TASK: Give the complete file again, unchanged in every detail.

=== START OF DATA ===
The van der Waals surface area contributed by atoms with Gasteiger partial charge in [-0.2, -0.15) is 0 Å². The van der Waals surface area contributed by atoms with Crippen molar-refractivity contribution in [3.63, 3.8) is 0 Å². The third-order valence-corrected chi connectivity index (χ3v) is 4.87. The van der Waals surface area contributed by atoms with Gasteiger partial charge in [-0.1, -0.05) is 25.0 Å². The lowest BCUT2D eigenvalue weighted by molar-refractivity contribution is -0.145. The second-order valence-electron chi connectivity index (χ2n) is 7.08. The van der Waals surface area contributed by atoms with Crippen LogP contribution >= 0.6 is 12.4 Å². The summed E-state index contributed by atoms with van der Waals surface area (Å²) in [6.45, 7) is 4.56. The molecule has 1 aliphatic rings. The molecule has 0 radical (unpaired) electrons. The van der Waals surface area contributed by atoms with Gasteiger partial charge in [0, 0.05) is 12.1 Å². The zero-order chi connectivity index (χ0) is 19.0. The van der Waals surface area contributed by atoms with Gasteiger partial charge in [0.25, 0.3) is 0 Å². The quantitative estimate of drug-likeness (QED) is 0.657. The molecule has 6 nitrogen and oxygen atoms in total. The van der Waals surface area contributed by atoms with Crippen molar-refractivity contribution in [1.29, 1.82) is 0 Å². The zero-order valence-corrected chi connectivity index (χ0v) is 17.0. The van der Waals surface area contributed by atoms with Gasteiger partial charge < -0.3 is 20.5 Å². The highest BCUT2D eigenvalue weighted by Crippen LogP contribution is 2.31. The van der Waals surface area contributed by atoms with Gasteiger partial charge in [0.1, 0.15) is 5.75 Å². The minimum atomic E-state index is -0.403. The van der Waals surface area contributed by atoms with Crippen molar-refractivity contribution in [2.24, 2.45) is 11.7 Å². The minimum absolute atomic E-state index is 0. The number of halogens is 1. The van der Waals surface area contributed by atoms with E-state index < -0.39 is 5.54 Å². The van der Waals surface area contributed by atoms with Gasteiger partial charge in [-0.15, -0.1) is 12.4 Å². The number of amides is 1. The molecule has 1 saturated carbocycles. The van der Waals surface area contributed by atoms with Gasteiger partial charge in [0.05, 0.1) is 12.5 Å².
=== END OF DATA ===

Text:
The van der Waals surface area contributed by atoms with Gasteiger partial charge in [-0.2, -0.15) is 0 Å². The van der Waals surface area contributed by atoms with Crippen molar-refractivity contribution in [3.63, 3.8) is 0 Å². The third-order valence-corrected chi connectivity index (χ3v) is 4.87. The van der Waals surface area contributed by atoms with Gasteiger partial charge in [-0.1, -0.05) is 25.0 Å². The lowest BCUT2D eigenvalue weighted by molar-refractivity contribution is -0.145. The second-order valence-electron chi connectivity index (χ2n) is 7.08. The van der Waals surface area contributed by atoms with Crippen LogP contribution >= 0.6 is 12.4 Å². The summed E-state index contributed by atoms with van der Waals surface area (Å²) in [6.45, 7) is 4.56. The molecule has 1 aliphatic rings. The molecule has 0 radical (unpaired) electrons. The van der Waals surface area contributed by atoms with Gasteiger partial charge in [0, 0.05) is 12.1 Å². The zero-order chi connectivity index (χ0) is 19.0. The van der Waals surface area contributed by atoms with Gasteiger partial charge in [0.25, 0.3) is 0 Å². The quantitative estimate of drug-likeness (QED) is 0.657. The molecule has 6 nitrogen and oxygen atoms in total. The van der Waals surface area contributed by atoms with Crippen molar-refractivity contribution in [1.29, 1.82) is 0 Å². The zero-order valence-corrected chi connectivity index (χ0v) is 17.0. The van der Waals surface area contributed by atoms with Gasteiger partial charge < -0.3 is 20.5 Å². The highest BCUT2D eigenvalue weighted by Crippen LogP contribution is 2.31. The van der Waals surface area contributed by atoms with Gasteiger partial charge in [0.1, 0.15) is 5.75 Å². The minimum atomic E-state index is -0.403. The van der Waals surface area contributed by atoms with Crippen molar-refractivity contribution in [2.24, 2.45) is 11.7 Å². The minimum absolute atomic E-state index is 0. The number of halogens is 1. The van der Waals surface area contributed by atoms with E-state index < -0.39 is 5.54 Å². The van der Waals surface area contributed by atoms with Gasteiger partial charge in [-0.15, -0.1) is 12.4 Å². The number of amides is 1. The molecule has 1 saturated carbocycles. The van der Waals surface area contributed by atoms with Gasteiger partial charge in [0.05, 0.1) is 12.5 Å².